Pandora (“all-gifted” or “all-giving”), famous in pop culture for opening the “box” of troubles she can never close, has long captured imagination. The conception of Pandora’s jar as Pandora’s box dates to the Renaissance, and has since become the iconic representation of the object.
In Works and Days, the poet Hesiod blames Pandora for all the hardships of mankind. In brief: Zeus decides to punish men for Prometheus’s gift of fire. He creates the first woman, Pandora, a creation given all possible gifts to ensnare the minds of men: a “beautiful evil.” Zeus gets his fellow Olympians to each bless her with talents and grace.
Pandora herself—and her beguiling femininity—represents her own curse upon men, but she also holds a jar she’s warned never to open. Hesiod’s obvious implication is that a woman cannot stop herself from doing things she’s told not to (as if a man would never give in to curiosity). Given the sexual politics inherent in the story, it seems to be a comment on women being flawed, rather on curiosity being inherent in human nature.
Zeus gives Pandora as a wife to Epimetheus, the duller brother of Prometheus, who accepts her, against his brother’s warnings. And Pandora, of course, cannot stop herself from opening the jar, unleashing a cavalcade of hardships upon unprepared humankind. In the Golden Age, according to Hesiod, man enjoyed the fruits of the earth with little labor, living long (perhaps immortal) lives free of disease or burdens. The opening of the jar ends all that, bringing forth mortality and suffering, while ensuring man must ever work for his sustenance.
All that remains within the jar is hope. Hesiod leaves it open to interpretation whether this means Pandora still offers hope, or whether it means, with hope trapped inside the jar, man is forever denied it. One could even suppose another implication that, perhaps, hope is the greatest evil of all, and Zeus spared man that, for he does write it is by “Zeus’s will” that hope remains contained.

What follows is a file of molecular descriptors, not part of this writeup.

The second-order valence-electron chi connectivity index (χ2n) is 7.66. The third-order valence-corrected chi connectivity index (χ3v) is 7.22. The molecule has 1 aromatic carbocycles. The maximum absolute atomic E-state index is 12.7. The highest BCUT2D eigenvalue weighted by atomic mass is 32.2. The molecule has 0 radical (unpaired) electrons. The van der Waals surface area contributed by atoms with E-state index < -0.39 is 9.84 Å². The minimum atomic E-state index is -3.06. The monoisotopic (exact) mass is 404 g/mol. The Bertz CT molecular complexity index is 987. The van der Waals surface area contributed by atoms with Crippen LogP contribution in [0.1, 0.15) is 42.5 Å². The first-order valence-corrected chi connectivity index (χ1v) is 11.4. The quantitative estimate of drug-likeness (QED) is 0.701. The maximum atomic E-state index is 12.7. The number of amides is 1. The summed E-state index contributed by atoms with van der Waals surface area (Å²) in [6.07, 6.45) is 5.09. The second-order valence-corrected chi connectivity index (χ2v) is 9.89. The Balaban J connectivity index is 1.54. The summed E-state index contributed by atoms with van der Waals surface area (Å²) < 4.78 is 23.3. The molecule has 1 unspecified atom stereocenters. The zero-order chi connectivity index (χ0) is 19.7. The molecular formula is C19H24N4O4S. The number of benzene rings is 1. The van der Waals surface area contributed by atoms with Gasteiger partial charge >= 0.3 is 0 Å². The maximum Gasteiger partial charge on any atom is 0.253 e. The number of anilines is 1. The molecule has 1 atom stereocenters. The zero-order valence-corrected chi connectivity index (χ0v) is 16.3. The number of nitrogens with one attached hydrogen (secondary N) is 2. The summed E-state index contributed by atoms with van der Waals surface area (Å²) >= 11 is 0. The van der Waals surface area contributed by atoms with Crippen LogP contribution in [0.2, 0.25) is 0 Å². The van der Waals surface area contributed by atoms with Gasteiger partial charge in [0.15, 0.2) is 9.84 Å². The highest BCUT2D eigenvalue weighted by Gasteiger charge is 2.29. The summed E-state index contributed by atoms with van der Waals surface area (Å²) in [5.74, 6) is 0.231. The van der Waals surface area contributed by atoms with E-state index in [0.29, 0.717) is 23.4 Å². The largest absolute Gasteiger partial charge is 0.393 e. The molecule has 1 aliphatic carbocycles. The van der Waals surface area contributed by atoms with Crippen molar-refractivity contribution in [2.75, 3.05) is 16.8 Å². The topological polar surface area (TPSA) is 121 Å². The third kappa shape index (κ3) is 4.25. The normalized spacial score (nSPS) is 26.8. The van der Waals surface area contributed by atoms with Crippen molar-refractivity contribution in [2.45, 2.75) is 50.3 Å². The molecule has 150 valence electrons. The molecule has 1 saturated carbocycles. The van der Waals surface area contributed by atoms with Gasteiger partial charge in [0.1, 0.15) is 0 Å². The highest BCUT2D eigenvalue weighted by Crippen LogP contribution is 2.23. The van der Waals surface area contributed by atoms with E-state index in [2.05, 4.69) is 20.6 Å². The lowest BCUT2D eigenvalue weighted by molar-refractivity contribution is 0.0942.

Within Hesiod’s Pandora story we see obvious parallels to Eve and the idea of original sin—that is, the tendency of patriarchal societies to want to assert authority over women by holding them culpable for everything “wrong” with the world. As it to say, “things would be better if you just did what you were told.”
But the issues, and the sexual politics behind them, go deeper. In pre-Hellenstic myth, Pandora was a goddess herself, a giver of gifts. Classical scholar Martin West says, that in earlier myths, Pandora was Prometheus’s wife, and her jar offered blessings. He speculates Epimetheus (“after-thought”) may have actually unleashed the hardships upon mankind. Pandora’s original name may have been Anesidora (“she who sends up gifts,” also titles for Gaia and Demeter), creating a possible connection with an Earth Mother figure.
Which is to say, Pandora (Anesidora), an Earth Mother goddess (or a child thereof), originally represented an older matriarchal motif that patriarchal Hellenistic society needed to syncretize into their world-view. This has led scholars such as Jane Ellen Harrison to imagine Hesiod himself invented a misogynist fable for political reasons. And yet this mythic inversion, this transformation from a purely positive figure into a purely negative one, became preserved as the traditional myth.
Another example of how myths change over time, and thus, we can almost never have canonical “true” versions of them.